The world is an extra crazy place right now. Watching the news creates as much anxiety in my heart, as teaching and working from home has the last two and a half months. However, for as high strung as I tend to be as a teacher and mom, trying to do it all from home is difficult. Geoff is generally a calm, active force of nature, doing his best to be a supportive dad for our children, creating pandemic normalcy through bike rides, wood and nail projects, and baseballs tosses after dinner. “How did Dad learn to dad?” one of our children asked not too long ago. It was a good question, really, using the term “dad” as a verb. “Dadding” is an action, no doubt, the act of being a good dad and all that actually means in social distancing 101 in the year 2020.
Both Geoff and I are lucky enough to have our own dads still very much an integral part of our lives. Both of our parents have retired near to where we live. They are equally more patient as granddads than they ever were as first-generation fathers. Likely the case for many grandfathers who were busy working and stressed about the more complex aspect of life when their children were small. They are enjoying retirement and spending time with their extended families, biking and visiting on porches and in backyards since we are still maintaining the non-hugging of grandparents, hard on everyone! But Geoff– Geoff has always had the patience equivalent to the “retired grandparent” despite working and traveling before COVID-19.
But don’t mistake his patience for old age or inactivity. Back before the world changed, I would be rushing our family off to something whether it was school or practice or some other scheduled event. Geoff would be explaining something to one of the kids or looking at a bug or worm or classic car driving past. In our parenting growth, I’m still the one learning to take deep breaths, smell roses, and be accepting of pauses. Our Stay at Home time has certainly helped with that, but of the two of us, Geoff tries his hardest to foster curiosity and creativity during our kids’ remote learning.
Our kids wanted to build a “Hermit Crab Recreation Center” for our four hermit crabs. (Note: Thank you to Mrs. Nicoll, Carver’s third grade teacher, and now our daughter’s, who sent him home this time last year with one “to raise, nurture, and look after” and, obviously, provide recreation opportunities.) “Mom, Poseidon needs a friend. Hermit crabs are social animals,” he reasoned. Really? The irony of them being “hermits” was lost on him. Geoff took them out and three friendly hermit crabs joined our family. We already had a turtle in a 30-gallon tank, found by Geoff online, when our daughter was so sad about his parents’ dog dying. “Dad,” she sobbed for three days, “if we aren’t getting a dog soon, the only thing that will make this any better is a turtle.” Suddenly, we had a turtle. We also have two 55-gallon fish tanks with assorted warm and freshwater fish. Geoff and Carver feed, nurture, and wonder about; yet both are too short to actually be able to clean any of the tanks. And of course, there is our daughter’s Betta fish, Galaxy, and our service dog Emerson Gronk Snowy Krill. We have a lot of life to sustain here in our little house in the White Mountains. I complain regularly about cleaning the fish and turtle tanks. Geoff is the one who helps them sketch and plan and make a materials list for what they need for the “recreation center”. Now, each morning, they move Poseidon and crew from their evening habitat upstairs into our son’s bedroom for group exercise in PVC pipes and Rubbermaid containers.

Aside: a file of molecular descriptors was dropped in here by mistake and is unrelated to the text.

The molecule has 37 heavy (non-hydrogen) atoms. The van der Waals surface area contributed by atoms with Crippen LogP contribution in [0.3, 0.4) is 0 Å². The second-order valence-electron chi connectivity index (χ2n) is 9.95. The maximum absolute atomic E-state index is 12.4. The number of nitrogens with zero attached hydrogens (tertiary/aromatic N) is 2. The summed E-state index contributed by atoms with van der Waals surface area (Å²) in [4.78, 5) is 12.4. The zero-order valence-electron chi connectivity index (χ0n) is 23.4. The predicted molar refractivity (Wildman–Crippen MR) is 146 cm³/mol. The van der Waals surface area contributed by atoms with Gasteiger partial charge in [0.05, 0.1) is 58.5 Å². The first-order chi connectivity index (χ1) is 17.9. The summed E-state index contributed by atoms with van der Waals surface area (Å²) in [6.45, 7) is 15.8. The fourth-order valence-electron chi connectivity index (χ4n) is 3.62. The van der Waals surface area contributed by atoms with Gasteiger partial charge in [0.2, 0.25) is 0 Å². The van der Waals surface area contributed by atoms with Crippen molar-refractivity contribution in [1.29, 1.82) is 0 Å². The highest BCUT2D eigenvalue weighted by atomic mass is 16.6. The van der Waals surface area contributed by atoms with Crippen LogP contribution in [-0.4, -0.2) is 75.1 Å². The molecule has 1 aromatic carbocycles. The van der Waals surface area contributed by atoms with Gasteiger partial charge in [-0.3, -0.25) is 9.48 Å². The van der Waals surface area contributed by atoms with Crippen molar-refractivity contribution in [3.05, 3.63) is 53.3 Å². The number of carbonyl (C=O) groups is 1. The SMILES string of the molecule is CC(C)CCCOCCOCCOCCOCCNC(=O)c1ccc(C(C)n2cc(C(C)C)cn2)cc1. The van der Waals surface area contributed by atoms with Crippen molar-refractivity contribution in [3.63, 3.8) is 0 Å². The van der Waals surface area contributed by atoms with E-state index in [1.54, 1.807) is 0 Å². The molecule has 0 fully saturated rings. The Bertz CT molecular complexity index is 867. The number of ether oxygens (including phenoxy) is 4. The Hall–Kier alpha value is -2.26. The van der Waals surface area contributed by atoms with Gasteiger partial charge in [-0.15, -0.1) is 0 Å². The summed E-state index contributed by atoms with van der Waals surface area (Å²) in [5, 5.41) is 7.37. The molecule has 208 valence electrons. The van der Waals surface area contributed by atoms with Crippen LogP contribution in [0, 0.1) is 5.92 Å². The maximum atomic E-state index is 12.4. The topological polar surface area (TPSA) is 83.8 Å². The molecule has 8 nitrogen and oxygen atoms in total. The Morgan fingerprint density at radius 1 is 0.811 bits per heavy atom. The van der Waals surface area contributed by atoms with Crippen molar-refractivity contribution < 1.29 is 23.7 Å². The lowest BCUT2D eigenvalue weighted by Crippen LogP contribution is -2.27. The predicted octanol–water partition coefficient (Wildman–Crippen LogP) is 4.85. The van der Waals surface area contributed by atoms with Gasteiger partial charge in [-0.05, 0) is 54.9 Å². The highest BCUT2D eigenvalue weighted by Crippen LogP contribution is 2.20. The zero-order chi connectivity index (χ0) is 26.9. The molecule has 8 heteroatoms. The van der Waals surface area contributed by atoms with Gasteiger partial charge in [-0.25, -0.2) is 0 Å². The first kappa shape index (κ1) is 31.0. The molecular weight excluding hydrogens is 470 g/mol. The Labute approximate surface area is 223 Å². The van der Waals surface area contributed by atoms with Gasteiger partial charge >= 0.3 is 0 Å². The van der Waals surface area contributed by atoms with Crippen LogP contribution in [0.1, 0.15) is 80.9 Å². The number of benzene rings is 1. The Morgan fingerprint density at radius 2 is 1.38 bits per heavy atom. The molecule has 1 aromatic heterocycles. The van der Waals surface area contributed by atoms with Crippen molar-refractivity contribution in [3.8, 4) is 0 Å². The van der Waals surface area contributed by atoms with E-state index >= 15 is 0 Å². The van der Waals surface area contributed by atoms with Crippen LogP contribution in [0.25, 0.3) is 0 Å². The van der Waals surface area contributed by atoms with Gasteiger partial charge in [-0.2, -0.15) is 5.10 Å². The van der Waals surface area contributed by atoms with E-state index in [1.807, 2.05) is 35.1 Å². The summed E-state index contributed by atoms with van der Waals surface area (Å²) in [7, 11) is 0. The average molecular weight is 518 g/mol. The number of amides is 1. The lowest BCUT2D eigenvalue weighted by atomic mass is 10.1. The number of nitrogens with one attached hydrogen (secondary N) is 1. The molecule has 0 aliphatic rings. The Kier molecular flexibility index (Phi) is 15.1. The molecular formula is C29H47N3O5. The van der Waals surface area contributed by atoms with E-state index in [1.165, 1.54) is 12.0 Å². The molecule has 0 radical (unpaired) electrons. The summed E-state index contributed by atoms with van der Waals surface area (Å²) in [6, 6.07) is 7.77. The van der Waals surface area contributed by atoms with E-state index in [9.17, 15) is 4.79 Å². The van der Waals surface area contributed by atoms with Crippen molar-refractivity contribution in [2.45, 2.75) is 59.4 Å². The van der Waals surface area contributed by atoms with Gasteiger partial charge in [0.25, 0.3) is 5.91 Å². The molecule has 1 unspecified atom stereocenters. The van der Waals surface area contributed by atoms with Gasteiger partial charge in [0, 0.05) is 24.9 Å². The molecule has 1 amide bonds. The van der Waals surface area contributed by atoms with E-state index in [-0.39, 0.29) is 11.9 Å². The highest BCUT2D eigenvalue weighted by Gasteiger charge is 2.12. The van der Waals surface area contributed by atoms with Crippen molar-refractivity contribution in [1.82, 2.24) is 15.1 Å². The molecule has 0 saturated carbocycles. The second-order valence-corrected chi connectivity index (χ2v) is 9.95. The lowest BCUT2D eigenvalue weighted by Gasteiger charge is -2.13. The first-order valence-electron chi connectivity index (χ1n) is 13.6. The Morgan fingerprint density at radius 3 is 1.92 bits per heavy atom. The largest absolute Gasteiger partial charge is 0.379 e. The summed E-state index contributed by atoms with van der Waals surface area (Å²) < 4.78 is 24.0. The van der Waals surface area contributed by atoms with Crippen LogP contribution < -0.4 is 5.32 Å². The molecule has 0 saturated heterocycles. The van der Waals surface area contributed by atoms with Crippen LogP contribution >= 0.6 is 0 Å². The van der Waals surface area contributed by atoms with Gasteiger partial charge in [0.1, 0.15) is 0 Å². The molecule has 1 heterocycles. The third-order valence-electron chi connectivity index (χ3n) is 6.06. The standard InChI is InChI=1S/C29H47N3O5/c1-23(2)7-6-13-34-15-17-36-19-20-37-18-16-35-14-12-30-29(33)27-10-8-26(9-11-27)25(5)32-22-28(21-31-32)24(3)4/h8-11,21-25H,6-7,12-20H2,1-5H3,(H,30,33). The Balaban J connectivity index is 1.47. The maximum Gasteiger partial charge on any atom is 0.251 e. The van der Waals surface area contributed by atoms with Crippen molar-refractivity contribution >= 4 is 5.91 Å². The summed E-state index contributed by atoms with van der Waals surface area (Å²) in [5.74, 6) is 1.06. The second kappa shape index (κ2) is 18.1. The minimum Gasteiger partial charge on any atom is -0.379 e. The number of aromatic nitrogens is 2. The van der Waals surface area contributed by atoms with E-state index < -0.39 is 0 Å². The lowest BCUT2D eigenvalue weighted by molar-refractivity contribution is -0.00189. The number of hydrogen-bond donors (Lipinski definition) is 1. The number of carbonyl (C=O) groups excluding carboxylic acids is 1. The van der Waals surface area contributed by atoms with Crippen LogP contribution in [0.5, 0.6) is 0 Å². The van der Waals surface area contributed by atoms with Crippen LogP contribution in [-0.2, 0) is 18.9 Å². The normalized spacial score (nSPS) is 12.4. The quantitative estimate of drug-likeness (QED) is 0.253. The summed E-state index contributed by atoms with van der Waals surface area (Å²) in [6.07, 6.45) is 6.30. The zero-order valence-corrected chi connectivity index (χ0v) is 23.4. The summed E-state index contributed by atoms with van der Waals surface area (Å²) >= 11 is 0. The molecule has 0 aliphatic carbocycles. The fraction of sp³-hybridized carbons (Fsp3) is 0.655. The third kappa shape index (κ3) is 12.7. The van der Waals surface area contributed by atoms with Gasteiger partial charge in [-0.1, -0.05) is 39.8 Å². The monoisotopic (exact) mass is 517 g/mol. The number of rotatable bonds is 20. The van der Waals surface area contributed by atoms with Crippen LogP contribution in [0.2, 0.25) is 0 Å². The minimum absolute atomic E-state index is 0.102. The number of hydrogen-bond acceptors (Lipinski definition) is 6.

That’s one way to dad. Another way to dad from the seated position in one’s wheelchair is to help others envision what could be with a little help. We recently salvaged a treehouse whose tree could no longer support its house. I liked the idea of repurposing someone else’s childhood memories for our own kids, although ours will be a cabin on the ground so that Geoff can visit from time to time. Geoff searched for just the right windows and doors to build the house around and asked our friend Ken to help him pick them up an hour away. They really are just right, even though I wouldn’t have taken the time to look for a matching set of windows and a really cool, super old solid wooden door which wasn’t for sale. However, Geoff was able to convince this young couple that he needed THAT specific door for his children’s repurposed playhouse.
That’s another way to dad. Other dads may spend time with their kids in other ways, but I’m sure glad that our kids have this one. Thank you to the dads of the world, the granddads, the uncle-dads, the neighbor-dads, the ski dads, the cycling dads, the teacher dads, the coaching dads, and the friends who maybe don’t have any children of their own (or they do) but who drop everything from time to time to help our kids (and me) with whatever Geoff can’t physically do specifically given his spinal cord injury. Happy Fathers’ Day!
Heather Ehrman Krill is a writer- wife- teacher-mom who lives in the White Mountains of NH with her husband, Geoff, a paraplegic and professional skier, and their two children, Carver and Greta who are 10 and 8. Please check out her novel True North, website www.heatherkrill.com, author FB page Heather Krill, and @heatherkrill1 on Twitter.